At the end of an important relationship in my life, I experienced symptoms that were very much the same as when I was dealing with the worst parts of the unidentified chronic illness that has been with me for more than 20 years: lack of energy, lack of self-confidence, depression, and increased anxiety. I was neglecting myself: I allowed myself to wallow in a feeling of inadequacy that made me skimp on self-care—I wasn’t exercising, and I was making lots of bad food choices.
As a result, my physical issues flared up. My limp was more pronounced, and my old symptoms of stiffness, spasticity in my legs, and pain increased. There was a sense of unworthiness, low self‑esteem, and a general malaise. I lost my zest for life; I was spending too much time and energy obsessing about my ex while also feeling sorry for and shaming myself.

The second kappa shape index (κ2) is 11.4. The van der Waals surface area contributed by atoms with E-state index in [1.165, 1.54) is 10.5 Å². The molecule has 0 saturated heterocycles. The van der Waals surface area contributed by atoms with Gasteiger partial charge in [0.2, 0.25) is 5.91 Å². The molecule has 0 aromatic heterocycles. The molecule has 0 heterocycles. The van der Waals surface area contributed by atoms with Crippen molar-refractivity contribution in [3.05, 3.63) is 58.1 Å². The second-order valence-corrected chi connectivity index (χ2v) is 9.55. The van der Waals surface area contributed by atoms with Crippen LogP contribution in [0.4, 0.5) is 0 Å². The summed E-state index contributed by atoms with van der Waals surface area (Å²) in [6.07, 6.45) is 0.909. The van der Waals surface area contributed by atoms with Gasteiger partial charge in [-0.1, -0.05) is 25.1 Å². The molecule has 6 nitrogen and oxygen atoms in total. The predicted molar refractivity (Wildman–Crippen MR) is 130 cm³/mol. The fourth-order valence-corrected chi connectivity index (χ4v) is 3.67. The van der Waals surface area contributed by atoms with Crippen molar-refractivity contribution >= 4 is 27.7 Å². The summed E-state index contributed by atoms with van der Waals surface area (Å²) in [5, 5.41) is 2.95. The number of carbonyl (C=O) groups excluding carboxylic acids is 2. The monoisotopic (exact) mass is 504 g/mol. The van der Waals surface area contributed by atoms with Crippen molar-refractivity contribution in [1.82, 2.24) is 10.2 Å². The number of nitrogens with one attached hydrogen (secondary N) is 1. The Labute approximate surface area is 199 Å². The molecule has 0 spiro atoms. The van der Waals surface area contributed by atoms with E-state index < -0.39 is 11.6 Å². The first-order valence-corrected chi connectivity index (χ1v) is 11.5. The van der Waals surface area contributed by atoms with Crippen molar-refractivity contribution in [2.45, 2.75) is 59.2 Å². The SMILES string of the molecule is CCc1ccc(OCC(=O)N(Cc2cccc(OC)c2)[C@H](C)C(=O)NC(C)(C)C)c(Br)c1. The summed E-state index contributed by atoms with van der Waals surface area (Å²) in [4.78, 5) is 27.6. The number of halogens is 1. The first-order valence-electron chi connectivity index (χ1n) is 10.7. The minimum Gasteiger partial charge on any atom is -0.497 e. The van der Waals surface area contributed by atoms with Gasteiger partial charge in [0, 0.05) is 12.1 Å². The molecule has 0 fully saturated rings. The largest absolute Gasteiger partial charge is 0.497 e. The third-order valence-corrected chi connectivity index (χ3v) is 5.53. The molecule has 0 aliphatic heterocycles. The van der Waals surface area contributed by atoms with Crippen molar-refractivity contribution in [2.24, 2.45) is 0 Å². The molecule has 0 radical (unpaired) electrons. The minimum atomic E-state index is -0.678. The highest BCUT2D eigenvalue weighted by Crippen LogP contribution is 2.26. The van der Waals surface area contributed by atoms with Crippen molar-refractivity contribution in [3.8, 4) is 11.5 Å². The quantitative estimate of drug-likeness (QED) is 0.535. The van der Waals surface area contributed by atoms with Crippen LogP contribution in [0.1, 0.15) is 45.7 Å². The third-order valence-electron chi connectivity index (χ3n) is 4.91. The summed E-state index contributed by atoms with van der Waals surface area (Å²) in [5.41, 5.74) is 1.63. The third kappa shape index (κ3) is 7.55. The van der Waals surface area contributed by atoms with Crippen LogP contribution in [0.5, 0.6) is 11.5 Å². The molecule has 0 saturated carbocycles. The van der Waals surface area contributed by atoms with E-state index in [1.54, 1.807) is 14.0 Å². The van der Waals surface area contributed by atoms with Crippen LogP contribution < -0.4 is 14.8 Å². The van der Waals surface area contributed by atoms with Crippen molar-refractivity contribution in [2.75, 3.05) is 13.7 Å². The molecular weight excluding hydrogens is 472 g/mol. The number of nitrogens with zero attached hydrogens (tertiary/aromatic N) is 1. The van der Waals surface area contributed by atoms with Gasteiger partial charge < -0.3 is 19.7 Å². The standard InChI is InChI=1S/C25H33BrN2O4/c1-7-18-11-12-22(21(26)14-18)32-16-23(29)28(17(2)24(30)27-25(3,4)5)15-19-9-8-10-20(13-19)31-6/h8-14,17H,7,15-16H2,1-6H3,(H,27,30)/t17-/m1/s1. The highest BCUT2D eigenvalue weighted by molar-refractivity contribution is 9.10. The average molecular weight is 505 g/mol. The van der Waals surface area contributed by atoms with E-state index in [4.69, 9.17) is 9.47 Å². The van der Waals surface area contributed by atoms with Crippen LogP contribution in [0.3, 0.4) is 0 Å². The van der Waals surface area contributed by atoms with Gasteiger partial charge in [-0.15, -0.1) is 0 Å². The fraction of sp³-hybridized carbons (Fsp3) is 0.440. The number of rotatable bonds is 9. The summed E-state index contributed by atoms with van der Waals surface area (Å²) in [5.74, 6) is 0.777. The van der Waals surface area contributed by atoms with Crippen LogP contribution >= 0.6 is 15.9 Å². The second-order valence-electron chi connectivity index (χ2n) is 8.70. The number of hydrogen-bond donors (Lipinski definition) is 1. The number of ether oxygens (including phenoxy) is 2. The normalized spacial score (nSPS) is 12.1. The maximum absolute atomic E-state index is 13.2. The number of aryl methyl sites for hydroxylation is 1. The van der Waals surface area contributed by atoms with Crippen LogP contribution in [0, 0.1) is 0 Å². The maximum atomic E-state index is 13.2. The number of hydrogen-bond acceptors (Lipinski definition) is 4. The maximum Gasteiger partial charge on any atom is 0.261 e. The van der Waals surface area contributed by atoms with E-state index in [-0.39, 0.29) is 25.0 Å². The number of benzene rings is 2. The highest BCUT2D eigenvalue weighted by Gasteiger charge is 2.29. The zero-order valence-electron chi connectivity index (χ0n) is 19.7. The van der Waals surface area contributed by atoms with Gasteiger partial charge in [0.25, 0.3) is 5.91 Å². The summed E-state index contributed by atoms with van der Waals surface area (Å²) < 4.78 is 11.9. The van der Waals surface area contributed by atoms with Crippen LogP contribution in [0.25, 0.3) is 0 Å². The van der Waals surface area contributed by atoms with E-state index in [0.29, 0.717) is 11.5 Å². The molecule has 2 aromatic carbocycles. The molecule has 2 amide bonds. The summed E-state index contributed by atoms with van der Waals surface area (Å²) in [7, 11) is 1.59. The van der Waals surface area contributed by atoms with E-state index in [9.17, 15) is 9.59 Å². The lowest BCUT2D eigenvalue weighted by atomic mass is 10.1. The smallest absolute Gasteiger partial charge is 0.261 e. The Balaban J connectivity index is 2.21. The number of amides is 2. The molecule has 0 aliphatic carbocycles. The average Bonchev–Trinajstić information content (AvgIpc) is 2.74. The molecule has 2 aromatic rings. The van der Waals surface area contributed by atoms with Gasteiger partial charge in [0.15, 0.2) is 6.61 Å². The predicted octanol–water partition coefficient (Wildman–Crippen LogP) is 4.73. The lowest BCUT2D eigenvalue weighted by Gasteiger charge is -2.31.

Oh, and the best one: wondering whom she was being intimate with now that I was out of the picture. Every day, I felt as anxious as if I'd had a dozen cups of bad coffee and as heartbroken as if I'd just lost her again for the first time. And I was sure that the breakup was my fault: If I had done this or that differently, if I had been better somehow, I could have pleased her.
It was lovesickness. And, while causes may be mental and emotional, the physical symptoms can be very real and really painful. This is a common story, but there are ways to create a new story of adequacy and strength. We are all capable of progressing from lovesickness to loving well. Here are three of the foundational steps of dealing with pain and moving through trauma to ignite health and happiness: